It is, therefore, an object of the present invention is to provide a noise canceling apparatus capable of improving the processing efficiency.

It is another object of the present invention to provide a noise canceling apparatus which fundamentally eliminates the occurrence of spatial modulation factor.

According to the present invention, there is provided a noise canceling apparatus comprising first and second acoustic pickups for primarily picking up the audio signals and noise, respectively, first filter means receiving the output of the second acoustic pickup, a subtracter for subtracting the output of the first filter means when the audio signal is silent from the output of the first acoustic pickup, and a coefficient determinator for determining coefficients of the first filter means so as to make the first filter means generate a noise signal corresponding to a signal generated by passing the noise through a transmission path having a transmission frequency characteristic from the noise source to the first acoustic pickup. The coefficients of the filter are determined on the basis of mutual correlation coefficients between the outputs of the first and second pickups and self-correlation coefficients of the output of the second pickup.

Other objects and features of the present invention will be clarified from the following description with reference to the drawings.

FIG. 1 is a block diagram showing one embodiment of the present invention;

FIG. 2 is a schematic diagram useful for explaining the fundamental method of estimating the transmission function of a noise transmission path; and

FIG. 3 is a schematic diagram useful for explaining the method of estimating the efficient transmission function of the noise transmission path.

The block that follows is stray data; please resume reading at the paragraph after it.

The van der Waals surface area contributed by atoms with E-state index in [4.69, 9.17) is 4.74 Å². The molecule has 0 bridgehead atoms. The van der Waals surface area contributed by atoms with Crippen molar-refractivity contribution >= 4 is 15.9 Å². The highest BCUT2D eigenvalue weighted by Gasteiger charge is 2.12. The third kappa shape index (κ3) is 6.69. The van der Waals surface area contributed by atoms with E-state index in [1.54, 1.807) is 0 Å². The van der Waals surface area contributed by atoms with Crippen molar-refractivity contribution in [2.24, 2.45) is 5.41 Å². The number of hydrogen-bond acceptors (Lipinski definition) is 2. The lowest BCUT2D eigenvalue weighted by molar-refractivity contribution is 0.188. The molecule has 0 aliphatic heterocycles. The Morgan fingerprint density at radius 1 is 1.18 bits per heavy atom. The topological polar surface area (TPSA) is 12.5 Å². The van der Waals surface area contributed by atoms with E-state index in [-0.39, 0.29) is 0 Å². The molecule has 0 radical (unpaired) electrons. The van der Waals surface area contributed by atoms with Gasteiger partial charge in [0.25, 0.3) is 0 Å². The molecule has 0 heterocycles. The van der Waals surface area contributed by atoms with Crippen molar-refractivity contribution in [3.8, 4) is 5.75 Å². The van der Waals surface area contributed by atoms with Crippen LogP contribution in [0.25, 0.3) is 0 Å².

FIG. 1 is a block diagram showing one embodiment of the present invention. This embodiment comprises adders 1 and 2, a communication switch 3, a delay circuit 4, an adder 5, transversal filters 6 and 7, a mutual correlation coefficient calculator 8, a selfcorrelation calculator 9 and a coefficient-determining unit 10. In addition, an audio source 100, a noise source 200 and transmission paths 301 to 304 are also shown in the drawing. The embodiment shown in FIG. 1 represents the case where there is only one noise source.

The audio signal S(Z) produced from the audio source 100 is supplied to the adder 1 through the transmission path 301 only when the mode is selected to be a communication mode by the communication switch 3.

The adder 1 represents a first audio pickup for receiving the audio signal S(Z). The noise N(Z) produced by the noise source 200 also infiltrates into the adder 1 through the transmission path 303. Assuming that the transmission paths 301 and 303 have frequency transmission characteristics defined by transmission functions H_{1} (Z) and H_{3} (Z), respectively, the output A of the adder is then given by the following formula:

A=S(Z)H_{1}(Z)+N(Z)H_{3}(Z) (1)